We moved into a new (to us) house a couple of years ago, and this ancient rusty birdbath was sitting in the yard. I never got around to throwing it out, and this year I decided to turn it into a birdbath fairy garden!
This was a really simple project that took about 25 minutes total and cost about 40$. It could have been cheaper if I had used free plants, and on the other hand, it could have been more expensive if I had had to buy the birdbath (altho, you CAN get them cheap).
I thought 40$ for this little birdbath fairy garden was ok for the way it turned out!
DIY Birdbath Fairy Garden
Because the space was really small and the birdbath was really shallow, I decided to use succulent plants only – that way it didn’t matter if there wasn’t a ton of “root space”. (Here’s a very in-depth guide to fairy garden plants if you’re struggling to choose!)
(This is very different than a deeper fairy garden container – like a washtub fairy garden for example – because there the plant roots have TONS of room and you can use much larger or heavier plants!)
I put about 1.5 inches of dirt into the bottom of the birdbath and placed all my plants towards one side of it, to leave an area for the fairy garden.
The succulents gave it a “desert-y” feel, so I decided this was probably a fairy campground more than a fairy home… I always imagine fairy homes as sort of cozy tucked away areas. This felt too open to be a home. (I’m sure you’ll find that your fairies either are or are not as particular as mine LOL.)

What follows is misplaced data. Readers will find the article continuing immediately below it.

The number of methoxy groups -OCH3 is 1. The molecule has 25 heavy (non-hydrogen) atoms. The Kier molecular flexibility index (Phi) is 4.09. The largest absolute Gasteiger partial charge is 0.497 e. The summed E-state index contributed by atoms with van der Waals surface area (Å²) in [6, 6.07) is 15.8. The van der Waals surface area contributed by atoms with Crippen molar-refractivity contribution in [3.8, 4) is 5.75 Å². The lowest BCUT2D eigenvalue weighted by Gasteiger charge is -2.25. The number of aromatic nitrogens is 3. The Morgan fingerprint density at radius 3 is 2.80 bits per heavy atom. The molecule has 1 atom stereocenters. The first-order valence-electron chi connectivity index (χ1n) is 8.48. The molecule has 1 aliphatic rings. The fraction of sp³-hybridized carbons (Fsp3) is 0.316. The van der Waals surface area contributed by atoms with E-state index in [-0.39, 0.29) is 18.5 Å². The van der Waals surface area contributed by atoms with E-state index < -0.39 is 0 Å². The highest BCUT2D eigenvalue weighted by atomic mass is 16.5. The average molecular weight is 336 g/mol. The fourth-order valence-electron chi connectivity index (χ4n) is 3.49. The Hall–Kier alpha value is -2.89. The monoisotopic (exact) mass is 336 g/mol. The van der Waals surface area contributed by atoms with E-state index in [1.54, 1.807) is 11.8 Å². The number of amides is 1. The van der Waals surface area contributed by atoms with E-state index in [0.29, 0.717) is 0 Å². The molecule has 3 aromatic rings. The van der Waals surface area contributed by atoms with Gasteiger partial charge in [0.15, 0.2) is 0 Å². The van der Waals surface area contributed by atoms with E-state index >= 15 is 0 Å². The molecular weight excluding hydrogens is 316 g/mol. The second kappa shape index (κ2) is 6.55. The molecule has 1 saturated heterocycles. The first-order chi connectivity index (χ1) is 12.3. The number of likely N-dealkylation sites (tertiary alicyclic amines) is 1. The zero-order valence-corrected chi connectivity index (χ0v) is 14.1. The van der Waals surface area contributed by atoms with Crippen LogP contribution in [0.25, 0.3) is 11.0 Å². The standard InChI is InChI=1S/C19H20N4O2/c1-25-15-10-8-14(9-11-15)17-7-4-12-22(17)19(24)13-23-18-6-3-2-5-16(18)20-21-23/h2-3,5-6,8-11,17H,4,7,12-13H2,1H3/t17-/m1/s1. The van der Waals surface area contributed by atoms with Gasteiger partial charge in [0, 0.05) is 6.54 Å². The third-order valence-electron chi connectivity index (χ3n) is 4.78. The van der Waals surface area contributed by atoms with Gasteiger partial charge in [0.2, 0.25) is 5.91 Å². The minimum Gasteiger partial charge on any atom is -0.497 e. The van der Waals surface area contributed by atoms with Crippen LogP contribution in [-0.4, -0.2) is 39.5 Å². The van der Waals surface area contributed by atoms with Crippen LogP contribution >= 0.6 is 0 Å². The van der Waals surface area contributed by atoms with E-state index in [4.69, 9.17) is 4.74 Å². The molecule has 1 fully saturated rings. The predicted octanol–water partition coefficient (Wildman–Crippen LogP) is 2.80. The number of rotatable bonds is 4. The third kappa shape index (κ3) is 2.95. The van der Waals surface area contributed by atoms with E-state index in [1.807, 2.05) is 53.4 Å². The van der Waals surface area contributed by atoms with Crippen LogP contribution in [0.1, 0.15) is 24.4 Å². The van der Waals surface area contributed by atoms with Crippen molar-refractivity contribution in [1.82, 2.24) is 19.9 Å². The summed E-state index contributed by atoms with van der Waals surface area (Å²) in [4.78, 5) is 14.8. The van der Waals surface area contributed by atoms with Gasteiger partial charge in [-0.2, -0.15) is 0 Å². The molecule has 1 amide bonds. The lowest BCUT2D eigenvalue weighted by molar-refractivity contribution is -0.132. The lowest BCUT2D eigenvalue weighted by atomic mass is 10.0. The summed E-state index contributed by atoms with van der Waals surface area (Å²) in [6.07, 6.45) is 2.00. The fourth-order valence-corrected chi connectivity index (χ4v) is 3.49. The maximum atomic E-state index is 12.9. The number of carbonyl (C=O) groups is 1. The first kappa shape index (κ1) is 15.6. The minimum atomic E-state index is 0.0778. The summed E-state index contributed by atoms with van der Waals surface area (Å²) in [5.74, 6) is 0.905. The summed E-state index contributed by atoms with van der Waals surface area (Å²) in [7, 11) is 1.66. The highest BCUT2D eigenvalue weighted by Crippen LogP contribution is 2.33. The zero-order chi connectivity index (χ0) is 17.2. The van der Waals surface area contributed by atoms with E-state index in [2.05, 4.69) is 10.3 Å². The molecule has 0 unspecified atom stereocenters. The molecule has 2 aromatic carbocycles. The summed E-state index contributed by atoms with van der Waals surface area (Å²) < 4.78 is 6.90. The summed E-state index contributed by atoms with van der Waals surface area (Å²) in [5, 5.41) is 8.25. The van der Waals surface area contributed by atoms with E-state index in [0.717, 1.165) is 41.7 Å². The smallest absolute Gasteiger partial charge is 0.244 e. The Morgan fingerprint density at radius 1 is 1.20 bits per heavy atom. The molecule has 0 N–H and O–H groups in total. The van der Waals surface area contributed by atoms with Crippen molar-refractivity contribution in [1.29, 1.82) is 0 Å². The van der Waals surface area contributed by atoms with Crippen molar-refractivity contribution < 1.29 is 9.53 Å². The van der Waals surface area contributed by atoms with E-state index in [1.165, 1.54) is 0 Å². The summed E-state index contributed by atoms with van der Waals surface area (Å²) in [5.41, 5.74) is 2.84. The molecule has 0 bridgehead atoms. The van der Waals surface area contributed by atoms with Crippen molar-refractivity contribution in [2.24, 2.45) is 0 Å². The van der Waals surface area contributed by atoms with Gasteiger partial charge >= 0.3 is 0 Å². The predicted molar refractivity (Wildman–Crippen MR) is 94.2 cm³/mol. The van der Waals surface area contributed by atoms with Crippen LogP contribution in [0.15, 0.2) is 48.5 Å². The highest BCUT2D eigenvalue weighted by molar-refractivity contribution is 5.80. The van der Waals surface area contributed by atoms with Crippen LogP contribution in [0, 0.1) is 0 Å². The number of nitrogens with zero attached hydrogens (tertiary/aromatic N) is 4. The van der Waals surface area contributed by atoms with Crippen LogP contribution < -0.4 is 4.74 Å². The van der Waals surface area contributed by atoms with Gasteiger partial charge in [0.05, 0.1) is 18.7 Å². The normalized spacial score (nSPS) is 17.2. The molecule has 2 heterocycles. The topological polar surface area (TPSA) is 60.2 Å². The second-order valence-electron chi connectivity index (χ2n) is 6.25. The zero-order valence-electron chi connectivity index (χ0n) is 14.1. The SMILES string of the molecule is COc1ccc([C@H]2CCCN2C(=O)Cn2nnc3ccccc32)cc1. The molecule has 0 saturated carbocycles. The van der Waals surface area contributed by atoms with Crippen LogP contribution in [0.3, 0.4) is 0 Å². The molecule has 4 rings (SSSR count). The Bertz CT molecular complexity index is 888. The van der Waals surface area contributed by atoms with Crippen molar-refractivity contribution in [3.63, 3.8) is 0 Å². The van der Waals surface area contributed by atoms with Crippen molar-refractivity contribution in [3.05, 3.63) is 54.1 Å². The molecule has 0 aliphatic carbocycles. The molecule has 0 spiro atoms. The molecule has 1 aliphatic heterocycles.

I found an adorable fairy campground set (a tent, two benches, and a lantern) on SALE at the nursery when I was buying plants the other day, and I had just been waiting for the perfect place to set it up!The small area of the birdbath was ideal for the campground. (You could easily use this cute little tipi and this fairy firepit from Amazon, and make use twig “benches”.)
My kids love to help me plant fairy gardens (let’s be honest, one of the main reasons I do this is so that I have a hobby I can enjoy with my kids).
We placed the ground-cover type plants at the back, and the ones that won’t take up as much space (over time, as they grow) closer to the center. If the ground cover plants start to creep in the wrong direction, we can trim them. I think it will look AWESOME once they start spilling over the edge of the birdbath!
Because I was really into the desert-y theme, I sprinkled sand (from the kid’s sandbox) over the floor of our “campground”, and packed it down.
It sort of looked unfinished tho, just bumping into the dirt – until we added the rock border.
THEN the dirt looked unfinished, and sort of stuck out…
So I covered it with fish tank gravel – this stuff makes such a difference for fairy gardens! It makes them look so much more tidy + intentional. (You can also use it to create little paths through larger gardens.)
The finishing touch for this fairy campground was a little pile of twig firewood.
Need help setting up your fairy garden? Here’s everything you need to know about making a fairy garden.